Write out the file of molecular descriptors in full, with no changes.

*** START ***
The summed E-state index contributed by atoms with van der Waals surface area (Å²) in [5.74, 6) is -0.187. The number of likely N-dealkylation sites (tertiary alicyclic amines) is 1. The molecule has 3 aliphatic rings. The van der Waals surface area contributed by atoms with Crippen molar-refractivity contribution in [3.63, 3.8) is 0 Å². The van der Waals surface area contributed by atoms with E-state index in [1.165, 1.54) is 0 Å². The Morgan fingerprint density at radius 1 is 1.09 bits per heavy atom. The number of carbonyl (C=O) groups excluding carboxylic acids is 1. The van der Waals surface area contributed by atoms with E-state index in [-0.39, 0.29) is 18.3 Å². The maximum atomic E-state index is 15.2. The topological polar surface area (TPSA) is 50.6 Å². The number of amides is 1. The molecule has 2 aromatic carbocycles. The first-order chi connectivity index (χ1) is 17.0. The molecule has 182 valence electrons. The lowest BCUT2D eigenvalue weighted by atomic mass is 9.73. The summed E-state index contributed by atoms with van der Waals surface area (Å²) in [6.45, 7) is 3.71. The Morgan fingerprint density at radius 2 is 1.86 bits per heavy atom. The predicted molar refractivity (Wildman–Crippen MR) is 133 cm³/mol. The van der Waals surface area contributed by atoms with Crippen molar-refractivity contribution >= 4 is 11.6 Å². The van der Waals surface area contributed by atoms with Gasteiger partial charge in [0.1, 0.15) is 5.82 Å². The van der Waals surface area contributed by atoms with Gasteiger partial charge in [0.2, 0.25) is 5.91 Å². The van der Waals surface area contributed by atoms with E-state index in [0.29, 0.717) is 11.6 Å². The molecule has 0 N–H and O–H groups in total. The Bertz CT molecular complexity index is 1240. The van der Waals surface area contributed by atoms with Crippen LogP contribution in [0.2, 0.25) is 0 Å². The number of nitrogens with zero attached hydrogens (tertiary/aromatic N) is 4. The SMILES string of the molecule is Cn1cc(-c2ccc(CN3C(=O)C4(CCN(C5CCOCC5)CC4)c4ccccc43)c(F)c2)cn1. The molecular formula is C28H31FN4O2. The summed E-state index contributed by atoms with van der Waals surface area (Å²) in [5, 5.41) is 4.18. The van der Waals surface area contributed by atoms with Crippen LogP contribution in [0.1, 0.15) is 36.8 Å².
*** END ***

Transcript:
The summed E-state index contributed by atoms with van der Waals surface area (Å²) in [5.74, 6) is -0.187. The number of likely N-dealkylation sites (tertiary alicyclic amines) is 1. The molecule has 3 aliphatic rings. The van der Waals surface area contributed by atoms with Crippen molar-refractivity contribution in [3.63, 3.8) is 0 Å². The van der Waals surface area contributed by atoms with E-state index in [1.165, 1.54) is 0 Å². The Morgan fingerprint density at radius 1 is 1.09 bits per heavy atom. The number of carbonyl (C=O) groups excluding carboxylic acids is 1. The van der Waals surface area contributed by atoms with E-state index in [-0.39, 0.29) is 18.3 Å². The maximum atomic E-state index is 15.2. The topological polar surface area (TPSA) is 50.6 Å². The number of amides is 1. The molecule has 2 aromatic carbocycles. The first-order chi connectivity index (χ1) is 17.0. The molecule has 182 valence electrons. The lowest BCUT2D eigenvalue weighted by atomic mass is 9.73. The summed E-state index contributed by atoms with van der Waals surface area (Å²) in [6.45, 7) is 3.71. The Morgan fingerprint density at radius 2 is 1.86 bits per heavy atom. The predicted molar refractivity (Wildman–Crippen MR) is 133 cm³/mol. The van der Waals surface area contributed by atoms with Crippen molar-refractivity contribution >= 4 is 11.6 Å². The van der Waals surface area contributed by atoms with Gasteiger partial charge in [0.1, 0.15) is 5.82 Å². The van der Waals surface area contributed by atoms with Gasteiger partial charge in [0.2, 0.25) is 5.91 Å². The van der Waals surface area contributed by atoms with E-state index in [0.29, 0.717) is 11.6 Å². The molecule has 0 N–H and O–H groups in total. The Bertz CT molecular complexity index is 1240. The van der Waals surface area contributed by atoms with Crippen LogP contribution in [0.2, 0.25) is 0 Å². The number of nitrogens with zero attached hydrogens (tertiary/aromatic N) is 4. The SMILES string of the molecule is Cn1cc(-c2ccc(CN3C(=O)C4(CCN(C5CCOCC5)CC4)c4ccccc43)c(F)c2)cn1. The molecular formula is C28H31FN4O2. The summed E-state index contributed by atoms with van der Waals surface area (Å²) in [5, 5.41) is 4.18. The van der Waals surface area contributed by atoms with Crippen LogP contribution in [0.1, 0.15) is 36.8 Å².